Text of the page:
Al's Photoshop TutorialOld Course (Versions 4.0 through 6.x)

Natural Light Shading

If you're doing an outdoors scene, there is a quick trick to giving your character some more natural lighting. Outside on a clear day, direct sunlight is what is called warm light, which is light that tends to lean towards yellow or orange. Ambient light, usually reflected from the sky, is cool light, leaning towards blue.

If your shade layer is done the way I did in step 8, it should be a multiply layer that is fully opaque over your character and fully transparent elsewhere. Now, we'll make it so that the light tones on this layer are from direct sunlight, and the darks are from ambiance. Using Edit » Adjust » Layers, we can turn the lights warm and the darks cold.

Select the Blue channel. The output arrows (down at the bottom) should both be brought in. Moving in the left one towards the right will make the darkest shade of blue available to the layer lighter, which will add blue to the dark areas. Moving the right arrow towards the left takes blue away from the lightest available colors, making them yellow. Doing the same thing to a lesser extent on the Green channel will nudge the warms closer to orange, and the blues closer to cyan.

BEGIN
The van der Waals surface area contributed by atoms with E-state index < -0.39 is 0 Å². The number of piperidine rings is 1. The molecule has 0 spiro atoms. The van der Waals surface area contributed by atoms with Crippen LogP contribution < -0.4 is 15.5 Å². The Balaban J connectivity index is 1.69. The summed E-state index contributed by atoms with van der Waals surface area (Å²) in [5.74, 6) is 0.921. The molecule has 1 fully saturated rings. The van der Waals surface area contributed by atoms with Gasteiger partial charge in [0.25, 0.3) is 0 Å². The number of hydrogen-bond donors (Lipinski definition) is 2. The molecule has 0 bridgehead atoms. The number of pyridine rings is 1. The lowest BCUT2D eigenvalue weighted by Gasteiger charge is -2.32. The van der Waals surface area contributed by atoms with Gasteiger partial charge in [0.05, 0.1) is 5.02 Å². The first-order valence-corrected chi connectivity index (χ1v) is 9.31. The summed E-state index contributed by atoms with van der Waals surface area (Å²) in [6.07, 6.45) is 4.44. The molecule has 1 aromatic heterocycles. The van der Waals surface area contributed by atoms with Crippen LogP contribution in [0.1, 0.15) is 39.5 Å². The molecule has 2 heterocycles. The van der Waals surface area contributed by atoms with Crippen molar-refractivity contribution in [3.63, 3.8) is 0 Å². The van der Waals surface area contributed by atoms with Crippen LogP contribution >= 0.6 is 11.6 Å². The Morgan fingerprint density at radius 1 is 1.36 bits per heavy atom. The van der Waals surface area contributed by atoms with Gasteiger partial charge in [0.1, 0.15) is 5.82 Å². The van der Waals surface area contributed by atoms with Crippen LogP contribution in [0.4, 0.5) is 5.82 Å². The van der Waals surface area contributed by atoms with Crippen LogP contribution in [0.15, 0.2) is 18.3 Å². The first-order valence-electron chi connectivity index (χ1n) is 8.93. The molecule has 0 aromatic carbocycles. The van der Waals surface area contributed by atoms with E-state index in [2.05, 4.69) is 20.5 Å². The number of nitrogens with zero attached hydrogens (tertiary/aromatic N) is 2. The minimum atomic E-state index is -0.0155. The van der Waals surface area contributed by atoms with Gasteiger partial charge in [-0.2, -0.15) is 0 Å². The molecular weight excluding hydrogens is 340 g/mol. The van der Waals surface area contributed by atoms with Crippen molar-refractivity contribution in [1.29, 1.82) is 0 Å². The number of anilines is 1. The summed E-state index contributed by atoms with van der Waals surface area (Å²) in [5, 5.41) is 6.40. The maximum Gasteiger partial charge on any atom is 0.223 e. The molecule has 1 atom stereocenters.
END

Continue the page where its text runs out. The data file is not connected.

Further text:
You can do the same thing to the highlight layer to make the highlights more warm, but do NOT bring up the left arrows, or else you'll give your character a strange blue glow. This happens because the highlight layer adds itself to the image, and if you increase the lowest possible level to dark blue, a slight blue shade will be applied to even the darkest areas.

For the purposes of this demonstration, I've inserted a photo of a lake in the background, and below I have the wolf with and without this effect applied. The one without it looks very blue and washed out.

Without Natural Light Shading:
With Natural Light Shading:

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